Below is a very interesting perspective on “food crimes.”  We need to have a broad discussion on how regulation, civil and criminal litigation can make our food supplier safer.  With respect to whether a food executive would not recall a product because it could put him or her in jail – I think the opposite is true.  Although, most recalls are “voluntary” – they are not really – once a product is found to be adulterated, there really is nothing voluntary about recalling the product.  I submit the executive would be in far greater hot water if the product was not recalled and it caused harm.

In Peanut Food Poisoning Case, Punishment Doesn’t Fit the Crime
Jenna Greene, The Litigation Daily
July 26, 2015

business-man-in-handcuffs-300x205It’s hard to feel sorry for Stewart Parnell.

The former owner and CEO of Peanut Corporation of America and his brother Michael, a peanut broker, were convicted last year of multiple counts of conspiracy and fraud for selling peanut-based products tainted with salmonella.

Thousands of people in 46 states were sickened-the kind of sick where, as one plaintiff described it, her bowel movements were pure blood. Nine people died.

According to federal prosecutors, the Parnells “knew that salmonella could cause great harm, knew that their products tested positive for salmonella, and knew that they were selling those products anyway, all the while lying to their customers about the safety of those products.”

The question is, what’s the appropriate punishment?

In a July 22 court filing, Justice Department lawyers said that based on federal sentencing guidelines, Stewart Parnell should get life in prison, Michael Parnell should serve 17.5 to 21.8 years and Mary Wilkerson, the quality assurance manager at the company’s peanut processing plant in Blakely, Ga., should get 8 to 10 years.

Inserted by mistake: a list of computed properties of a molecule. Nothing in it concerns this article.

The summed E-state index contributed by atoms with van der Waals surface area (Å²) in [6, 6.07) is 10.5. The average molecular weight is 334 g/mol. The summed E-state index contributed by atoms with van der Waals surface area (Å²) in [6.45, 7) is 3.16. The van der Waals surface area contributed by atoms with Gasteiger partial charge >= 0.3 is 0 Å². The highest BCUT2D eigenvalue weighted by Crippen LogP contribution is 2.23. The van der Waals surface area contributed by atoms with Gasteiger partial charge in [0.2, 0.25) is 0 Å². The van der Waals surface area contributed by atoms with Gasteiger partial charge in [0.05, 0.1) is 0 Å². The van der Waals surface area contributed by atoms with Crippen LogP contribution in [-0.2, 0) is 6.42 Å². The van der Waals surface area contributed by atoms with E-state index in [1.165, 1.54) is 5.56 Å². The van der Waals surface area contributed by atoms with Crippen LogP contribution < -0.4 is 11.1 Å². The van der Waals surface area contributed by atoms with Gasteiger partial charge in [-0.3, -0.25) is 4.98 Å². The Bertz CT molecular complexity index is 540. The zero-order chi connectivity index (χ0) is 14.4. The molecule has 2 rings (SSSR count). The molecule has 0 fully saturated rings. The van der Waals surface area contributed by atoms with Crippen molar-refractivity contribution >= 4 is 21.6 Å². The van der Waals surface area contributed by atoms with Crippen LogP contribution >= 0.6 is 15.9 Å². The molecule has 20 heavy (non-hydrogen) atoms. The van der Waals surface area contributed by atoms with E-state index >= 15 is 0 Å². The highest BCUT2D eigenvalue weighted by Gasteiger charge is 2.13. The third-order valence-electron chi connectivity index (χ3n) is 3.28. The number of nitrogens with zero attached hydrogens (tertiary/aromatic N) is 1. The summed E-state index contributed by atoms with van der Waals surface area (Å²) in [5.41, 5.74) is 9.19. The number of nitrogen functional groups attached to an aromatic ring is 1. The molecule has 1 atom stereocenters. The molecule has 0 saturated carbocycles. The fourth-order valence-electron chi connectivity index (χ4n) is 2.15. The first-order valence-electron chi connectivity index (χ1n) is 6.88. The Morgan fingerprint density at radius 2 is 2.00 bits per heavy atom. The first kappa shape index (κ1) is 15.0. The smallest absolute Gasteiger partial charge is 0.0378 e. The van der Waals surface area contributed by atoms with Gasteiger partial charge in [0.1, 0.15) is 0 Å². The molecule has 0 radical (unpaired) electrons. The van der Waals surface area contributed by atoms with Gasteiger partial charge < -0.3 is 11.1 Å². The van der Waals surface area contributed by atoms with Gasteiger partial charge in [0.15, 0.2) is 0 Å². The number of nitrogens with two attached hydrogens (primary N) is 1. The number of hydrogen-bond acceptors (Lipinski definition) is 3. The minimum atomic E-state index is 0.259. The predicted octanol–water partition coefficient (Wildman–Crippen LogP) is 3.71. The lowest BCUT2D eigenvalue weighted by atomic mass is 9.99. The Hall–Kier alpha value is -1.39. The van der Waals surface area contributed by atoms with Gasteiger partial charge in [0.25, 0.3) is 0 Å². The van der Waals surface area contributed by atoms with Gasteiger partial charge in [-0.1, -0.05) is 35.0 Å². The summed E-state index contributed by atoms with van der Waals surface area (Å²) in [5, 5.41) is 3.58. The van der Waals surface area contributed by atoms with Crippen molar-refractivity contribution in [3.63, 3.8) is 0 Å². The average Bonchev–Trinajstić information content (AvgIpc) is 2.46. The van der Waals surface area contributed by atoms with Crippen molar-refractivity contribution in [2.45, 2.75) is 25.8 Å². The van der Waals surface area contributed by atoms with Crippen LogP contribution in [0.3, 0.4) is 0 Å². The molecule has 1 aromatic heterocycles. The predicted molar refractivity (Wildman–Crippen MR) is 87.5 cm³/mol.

Such lengthy sentences are without precedent for food safety violations, which are rarely subject to criminal prosecution. But perversely, the punishment may have a detrimental effect on food safety. That’s because the length of the sentence is tied to the amount of money lost in the fraud-in this case, a recall covering 3,918 peanut products. It resulted in $144 million in direct losses and more than $1 billion in lost sales.

For example, the company was one of three peanut paste suppliers for Kellogg Co., for use in products like Keebler peanut butter sandwich crackers and Famous Amos peanut butter cookies. Peanut Corp. falsely told Kellogg that its paste had been microbiologically tested and determined to be safe.

Kellogg then inter-mingled the peanut paste from all of its suppliers, according to E. Scott Austin, a partner at Gentry Locke Rakes & Moore who represents Stewart Parnell, ballooning the size of the recall. Austin argues that sentencing guideline calculations don’t fit a case like this. “When you have hundreds of millions of dollars lost through a food recall, that makes any food recall potentially a life sentence in prison,” he said.

The result: food executives will be afraid to issue broad-based voluntary recalls-and virtually all recalls are voluntary-if it means they could spend the rest of their lives in jail. It’s an outcome that doesn’t seem likely to lead to safer food, even if it sends an unequivocal message that food safety matters.

Sentencing is set for Sept. 21 before U.S. District Judge W. Louis Sands in the Middle District of Georgia.

The case also underscores how idiosyncratic criminal prosecutions are for food safety violations. That there are civil consequences for food poisoning is all but certain-plaintiffs lawyers like William Marler of Marler Clark in Seattle see to that.

Indeed, Marler filed 41 lawsuits against Peanut Corp. on behalf of salmonella victims. In 2010, U.S. Magistrate Judge Michael Urbanski in Lynchburg, Va. awarded victims $12.75 million, payable from the company’s insurance policy.

Marler notes that federal prosecutors are inconsistent about seeking criminal penalties under the Federal Food, Drug and Cosmetic Act. Because there was evidence that the Parnells knew their products were probably contaminated, the charges against them were not so surprising.

But in other instances, Marler said it’s hard to tell why some food producers, like the Jensen brothers, whose cantaloupe was tainted with listeria, were prosecuted, but the family members who own Bidart Bros., linked to listeria in caramel apples, were not-or at least not yet.

“If you’re going to prosecute some, you damn well ought to prosecute others who are similarly situated,” Marler said. “Otherwise, it undercuts the rule of law.”